Sunday, June 5, 2016

Film Review: THE LOBSTER

Don't believe the hype, the reviews, the trailers or the posters telling you this is a laugh-riot. Depending on your sensitivity, you will spend at least some time averting your eyes, covering your ears, and looking at your watch as you squirm your way through 118 minutes of The Lobster. Billed as a satirical take on society's obsession with coupledom, this challenging film is set sometime in the not-too-distant future (since everything looks just like now) when being single, or a "loner," is seen as an outright threat to civilization.

David and his brother in happier times.
The fantastical premise, which sounds like it could be sort of fun and funny if done right, is that if you are alone for whatever reason -- death of a spouse, divorce or just plain ugly -- and can't find a compatible "partner" in 45 days, the State will have you transformed into an animal of your choosing. Recalling some of my past significant others, I would have jumped at the chance to be a cat instead of me. But I digress. Our pathetic hero, David, played with incredible finesse and a surprisingly assertive paunch by Colin Farrell, has chosen in advance to be a lobster should things get to that, which they don't.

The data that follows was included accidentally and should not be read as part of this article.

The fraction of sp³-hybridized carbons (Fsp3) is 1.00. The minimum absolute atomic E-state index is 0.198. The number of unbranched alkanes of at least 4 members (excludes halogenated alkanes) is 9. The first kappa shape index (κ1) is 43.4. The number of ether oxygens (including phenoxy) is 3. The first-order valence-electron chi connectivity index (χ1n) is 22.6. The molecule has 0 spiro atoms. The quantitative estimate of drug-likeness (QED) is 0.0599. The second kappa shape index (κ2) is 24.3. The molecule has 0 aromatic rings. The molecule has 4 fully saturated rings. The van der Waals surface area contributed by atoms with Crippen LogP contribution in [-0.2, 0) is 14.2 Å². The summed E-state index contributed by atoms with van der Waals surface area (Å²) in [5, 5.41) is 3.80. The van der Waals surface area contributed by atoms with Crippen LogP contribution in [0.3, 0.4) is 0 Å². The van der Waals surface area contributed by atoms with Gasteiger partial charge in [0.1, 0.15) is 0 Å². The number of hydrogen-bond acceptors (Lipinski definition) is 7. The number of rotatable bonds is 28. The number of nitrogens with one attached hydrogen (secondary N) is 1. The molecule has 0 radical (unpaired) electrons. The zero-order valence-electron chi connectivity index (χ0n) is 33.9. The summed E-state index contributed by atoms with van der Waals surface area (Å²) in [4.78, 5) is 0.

In fact, there is not a speck of seafood or shellfish to be seen anywhere. What there is are lots of disturbing images one hopes will not leave permanent imprints, like a dog, once the brother of the protagonist, beaten to death and lying in a pool of his own blood. And a man screaming in agony as his hand is stuck inside a toaster by the authorities as punishment for masturbating, which is of course against the law. Toss in some random animal cruelty (including dead bunnies) and lots of human cruelty, both emotional and physical, and there you have it. Every character is a complete wacko; there's not a normal person anywhere, except maybe sitting next to you in the movie theater, and I said maybe because who would go see such a film?

To say The Lobster is bleak is like saying Hitler had a mean streak. I can honestly say I regret seeing it. Good thing I wasn't at the 2015 Cannes Film Festival where it won the coveted Jury Prize. Had my opinion been found out I might have been stoned to death by an angry mob of married people.

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